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April 1988

Long-term Comparison of Epikeratoplasty and Penetrating Keratoplasty for Keratoconus

Author Affiliations

From the Cornea Service, Massachusetts Eye and Ear Infirmary, and the Department of Ophthalmology, Harvard Medical School, Boston.

Arch Ophthalmol. 1988;106(4):493-496. doi:10.1001/archopht.1988.01060130539031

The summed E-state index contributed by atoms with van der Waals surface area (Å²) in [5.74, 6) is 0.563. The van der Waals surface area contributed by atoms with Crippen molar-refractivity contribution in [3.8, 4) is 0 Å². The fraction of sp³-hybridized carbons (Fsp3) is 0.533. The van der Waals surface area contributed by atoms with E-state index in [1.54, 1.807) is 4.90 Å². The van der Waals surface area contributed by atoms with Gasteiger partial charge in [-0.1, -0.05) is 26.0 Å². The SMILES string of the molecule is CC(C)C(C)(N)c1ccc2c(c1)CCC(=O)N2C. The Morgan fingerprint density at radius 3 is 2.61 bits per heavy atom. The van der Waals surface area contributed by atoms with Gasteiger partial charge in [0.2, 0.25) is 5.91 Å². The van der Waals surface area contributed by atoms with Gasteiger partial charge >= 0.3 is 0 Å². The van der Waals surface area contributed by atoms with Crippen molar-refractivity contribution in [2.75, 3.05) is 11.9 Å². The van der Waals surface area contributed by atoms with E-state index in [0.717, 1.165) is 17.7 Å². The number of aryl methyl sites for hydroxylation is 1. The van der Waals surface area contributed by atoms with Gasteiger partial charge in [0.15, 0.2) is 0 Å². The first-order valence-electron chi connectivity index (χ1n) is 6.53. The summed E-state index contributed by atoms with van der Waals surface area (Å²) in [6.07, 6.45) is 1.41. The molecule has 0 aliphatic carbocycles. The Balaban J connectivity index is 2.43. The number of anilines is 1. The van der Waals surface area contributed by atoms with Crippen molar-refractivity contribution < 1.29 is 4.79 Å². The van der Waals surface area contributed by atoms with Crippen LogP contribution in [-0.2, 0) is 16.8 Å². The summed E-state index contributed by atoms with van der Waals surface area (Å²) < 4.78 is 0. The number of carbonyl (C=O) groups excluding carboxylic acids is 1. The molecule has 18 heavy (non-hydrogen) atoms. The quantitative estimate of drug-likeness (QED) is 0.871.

• The results of epikeratoplasty for keratoconus in ten patients with long-term follow-up (mean, 25 months; range, 19 to 31 months) vs ten patients with contemporaneous penetrating keratoplasty for keratoconus (mean, 33 months; range, three to 81 months) indicate a similar level of postoperative spectacle visual acuity (20/32 vs 20/27, respectively) and similar refractive and keratometric results. The healing period until achieving best corrected visual acuity averaged 12 months for epikeratoplasty vs three months for penetrating keratoplasty. Compared with penetrating keratoplasty, epikeratoplasty offers the advantages of maintaining an intact globe surgically and postoperatively in a young, active population, while avoiding potential immune rejection. The major disadvantages are a prolonged healing period and undefined limits in the extent of the cone that would define suitable candidates preoperatively.

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